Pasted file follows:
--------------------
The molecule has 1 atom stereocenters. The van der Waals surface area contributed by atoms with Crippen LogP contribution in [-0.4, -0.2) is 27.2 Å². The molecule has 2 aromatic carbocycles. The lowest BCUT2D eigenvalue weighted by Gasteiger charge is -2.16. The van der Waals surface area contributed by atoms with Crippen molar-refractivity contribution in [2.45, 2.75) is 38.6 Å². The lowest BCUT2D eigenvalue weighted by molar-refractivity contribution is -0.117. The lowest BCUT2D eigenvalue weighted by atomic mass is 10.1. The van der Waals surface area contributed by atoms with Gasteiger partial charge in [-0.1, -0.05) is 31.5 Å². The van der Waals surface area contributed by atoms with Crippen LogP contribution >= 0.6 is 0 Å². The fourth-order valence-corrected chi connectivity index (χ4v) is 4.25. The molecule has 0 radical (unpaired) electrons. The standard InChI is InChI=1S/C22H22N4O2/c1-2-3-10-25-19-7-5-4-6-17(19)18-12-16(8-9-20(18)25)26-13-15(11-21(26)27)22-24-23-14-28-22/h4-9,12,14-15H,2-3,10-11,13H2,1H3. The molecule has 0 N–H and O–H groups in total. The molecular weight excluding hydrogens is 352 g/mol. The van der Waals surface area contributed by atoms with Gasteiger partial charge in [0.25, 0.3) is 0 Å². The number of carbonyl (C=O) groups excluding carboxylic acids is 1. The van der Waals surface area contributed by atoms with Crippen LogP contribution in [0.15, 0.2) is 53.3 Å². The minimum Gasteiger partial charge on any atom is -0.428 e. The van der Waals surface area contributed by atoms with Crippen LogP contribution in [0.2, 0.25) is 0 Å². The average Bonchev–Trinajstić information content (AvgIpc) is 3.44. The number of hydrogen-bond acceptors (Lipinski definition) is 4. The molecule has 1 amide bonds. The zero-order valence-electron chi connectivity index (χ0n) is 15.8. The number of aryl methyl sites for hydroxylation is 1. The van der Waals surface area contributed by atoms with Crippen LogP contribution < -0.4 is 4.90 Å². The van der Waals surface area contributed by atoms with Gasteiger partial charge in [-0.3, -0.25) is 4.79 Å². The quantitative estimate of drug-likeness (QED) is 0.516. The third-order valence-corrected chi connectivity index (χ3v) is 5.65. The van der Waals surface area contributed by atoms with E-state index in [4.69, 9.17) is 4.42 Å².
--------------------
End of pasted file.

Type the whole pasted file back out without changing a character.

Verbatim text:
The molecule has 1 atom stereocenters. The van der Waals surface area contributed by atoms with Crippen LogP contribution in [-0.4, -0.2) is 27.2 Å². The molecule has 2 aromatic carbocycles. The lowest BCUT2D eigenvalue weighted by Gasteiger charge is -2.16. The van der Waals surface area contributed by atoms with Crippen molar-refractivity contribution in [2.45, 2.75) is 38.6 Å². The lowest BCUT2D eigenvalue weighted by molar-refractivity contribution is -0.117. The lowest BCUT2D eigenvalue weighted by atomic mass is 10.1. The van der Waals surface area contributed by atoms with Gasteiger partial charge in [-0.1, -0.05) is 31.5 Å². The van der Waals surface area contributed by atoms with Crippen LogP contribution >= 0.6 is 0 Å². The fourth-order valence-corrected chi connectivity index (χ4v) is 4.25. The molecule has 0 radical (unpaired) electrons. The standard InChI is InChI=1S/C22H22N4O2/c1-2-3-10-25-19-7-5-4-6-17(19)18-12-16(8-9-20(18)25)26-13-15(11-21(26)27)22-24-23-14-28-22/h4-9,12,14-15H,2-3,10-11,13H2,1H3. The molecule has 0 N–H and O–H groups in total. The molecular weight excluding hydrogens is 352 g/mol. The van der Waals surface area contributed by atoms with Gasteiger partial charge in [0.25, 0.3) is 0 Å². The number of carbonyl (C=O) groups excluding carboxylic acids is 1. The van der Waals surface area contributed by atoms with Crippen LogP contribution in [0.15, 0.2) is 53.3 Å². The minimum Gasteiger partial charge on any atom is -0.428 e. The van der Waals surface area contributed by atoms with Crippen LogP contribution in [0.2, 0.25) is 0 Å². The average Bonchev–Trinajstić information content (AvgIpc) is 3.44. The number of hydrogen-bond acceptors (Lipinski definition) is 4. The molecule has 1 amide bonds. The zero-order valence-electron chi connectivity index (χ0n) is 15.8. The number of aryl methyl sites for hydroxylation is 1. The van der Waals surface area contributed by atoms with Crippen LogP contribution < -0.4 is 4.90 Å². The van der Waals surface area contributed by atoms with Gasteiger partial charge in [-0.3, -0.25) is 4.79 Å². The quantitative estimate of drug-likeness (QED) is 0.516. The third-order valence-corrected chi connectivity index (χ3v) is 5.65. The van der Waals surface area contributed by atoms with E-state index in [4.69, 9.17) is 4.42 Å².